Oil major Shell (LON:RDSB) confirmed its intention to leave the giant legs of its Brent field platforms in the North Sea at the end of its multibillion-pound decommissioning campaign.
Duncan Manning, Shell’s business opportunity manager on Brent Decommissioning, said removing the 300,000 tonne legs would be “riddled with safety risks” and had little merit for the environment.
Mr Manning also said only the upper part of the Alpha platform’s jacket would be taken away as it is too heavy to be removed in one piece.
Other items Shell intends to leave behind include the heavier pipelines which are entrenched in the seabed, drill cuttings, and storage cells.
Mr Manning said that while there was no “one size fits all solution”, Shell’s plans had “generally” been accepted by stakeholders.
Following nine years of research and 300 consultations, the firm is preparing to submit its Brent decommissioning proposals to the Department of Energy Change (Decc) at the end of the year.
The decommissioning of Brent, which has produced oil for 40 years, is one of the most complex engineering projects of its kind and is expected to take a decade to complete.
The field lies about 110 miles north-east of Sheltand and is made up of four platforms, more than 140 wells, 64 storage shells and 28 pipelines.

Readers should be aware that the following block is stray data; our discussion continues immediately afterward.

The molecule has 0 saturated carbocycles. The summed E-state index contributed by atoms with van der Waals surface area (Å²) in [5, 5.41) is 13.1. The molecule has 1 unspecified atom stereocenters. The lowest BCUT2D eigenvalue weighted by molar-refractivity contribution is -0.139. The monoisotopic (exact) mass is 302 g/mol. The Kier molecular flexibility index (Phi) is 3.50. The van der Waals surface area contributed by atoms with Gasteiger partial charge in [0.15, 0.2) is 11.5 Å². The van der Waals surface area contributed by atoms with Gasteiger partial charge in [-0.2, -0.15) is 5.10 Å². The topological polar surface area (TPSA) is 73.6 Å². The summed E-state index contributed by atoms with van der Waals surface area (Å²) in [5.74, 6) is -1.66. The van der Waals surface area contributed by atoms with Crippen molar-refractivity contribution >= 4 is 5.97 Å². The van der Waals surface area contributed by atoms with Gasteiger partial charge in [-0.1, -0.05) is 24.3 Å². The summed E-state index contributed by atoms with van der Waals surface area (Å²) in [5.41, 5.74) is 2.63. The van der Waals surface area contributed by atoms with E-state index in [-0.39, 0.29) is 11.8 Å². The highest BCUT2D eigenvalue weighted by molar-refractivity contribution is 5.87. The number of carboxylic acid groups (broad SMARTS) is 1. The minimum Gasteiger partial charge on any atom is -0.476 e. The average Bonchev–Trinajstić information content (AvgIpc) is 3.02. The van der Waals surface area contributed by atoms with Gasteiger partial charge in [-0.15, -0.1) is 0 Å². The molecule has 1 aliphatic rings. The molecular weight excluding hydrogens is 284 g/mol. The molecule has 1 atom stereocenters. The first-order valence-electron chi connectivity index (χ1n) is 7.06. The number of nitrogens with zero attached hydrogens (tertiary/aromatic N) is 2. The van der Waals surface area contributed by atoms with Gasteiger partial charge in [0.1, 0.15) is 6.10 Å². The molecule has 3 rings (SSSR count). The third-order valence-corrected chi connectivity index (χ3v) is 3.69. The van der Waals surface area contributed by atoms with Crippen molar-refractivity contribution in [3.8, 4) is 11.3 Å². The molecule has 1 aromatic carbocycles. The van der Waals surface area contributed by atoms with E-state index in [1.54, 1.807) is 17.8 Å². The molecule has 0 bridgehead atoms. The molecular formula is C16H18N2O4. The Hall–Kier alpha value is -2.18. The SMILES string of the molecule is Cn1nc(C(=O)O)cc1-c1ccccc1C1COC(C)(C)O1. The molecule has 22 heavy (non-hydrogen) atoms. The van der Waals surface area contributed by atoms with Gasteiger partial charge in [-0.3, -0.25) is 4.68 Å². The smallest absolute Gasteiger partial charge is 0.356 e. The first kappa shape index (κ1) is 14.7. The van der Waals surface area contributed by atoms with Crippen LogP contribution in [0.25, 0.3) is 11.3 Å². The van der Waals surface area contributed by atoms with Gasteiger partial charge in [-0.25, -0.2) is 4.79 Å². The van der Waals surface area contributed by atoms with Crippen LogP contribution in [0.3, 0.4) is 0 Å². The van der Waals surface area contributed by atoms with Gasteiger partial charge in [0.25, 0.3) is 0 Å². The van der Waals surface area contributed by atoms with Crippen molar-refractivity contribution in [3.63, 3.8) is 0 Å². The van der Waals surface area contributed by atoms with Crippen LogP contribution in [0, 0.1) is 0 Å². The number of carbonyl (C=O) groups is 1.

In yesterday’s update, Mr Manning said Shell has already plugged about half of the wells on Brent and has been strengthening the undersides of the platforms’ topsides in preparation for removal.
He also confirmed Allseas’ giant crane ship, the Pioneering Spirit, would be ready to lift the Brent Delta topside in 2017.
The process was initially slated for 2016, but had to be delayed by a year to allow the vessel’s lifting arms to be strengthened.
If Decc approves the plans, permission to leave structures behind must then be granted by Ospar, a pan-European body which was set-up to protect the marine environment of the north-east Atlantic and which takes its name from the Oslo and Paris Conventions.
Under Ospar rules, installations must be removed in their entirety once they reach the end of their production cycle, but Mr Manning is hopeful the organisation will give Shell an exemption, as it has done in the past for other operators.
Mr Manning said there were prior examples of legs from older platforms being left at sea, adding that beacons would be attached to the structures to prevent collisions with ships. He said: “What we plan to do has generally been accepted by stakeholders. Very little of what we do is setting a precedent, much of it has already been done by another operator.
“Ultimately, it’s up to Ospar to approve or turn down our proposals. Ospar says companies should aim for a clean seabed but it is pragmatic enough to understand there are big challenges associated with removing infrastructure.
“A clean seabed does not always make sense – there are even some benefits associated with leaving things in place. The amount of carbon dioxide needed to conduct offshore activity has to be taken into account.”
Mr Manning said it could take a year for Decc and Ospar to decide whether to accept the proposals.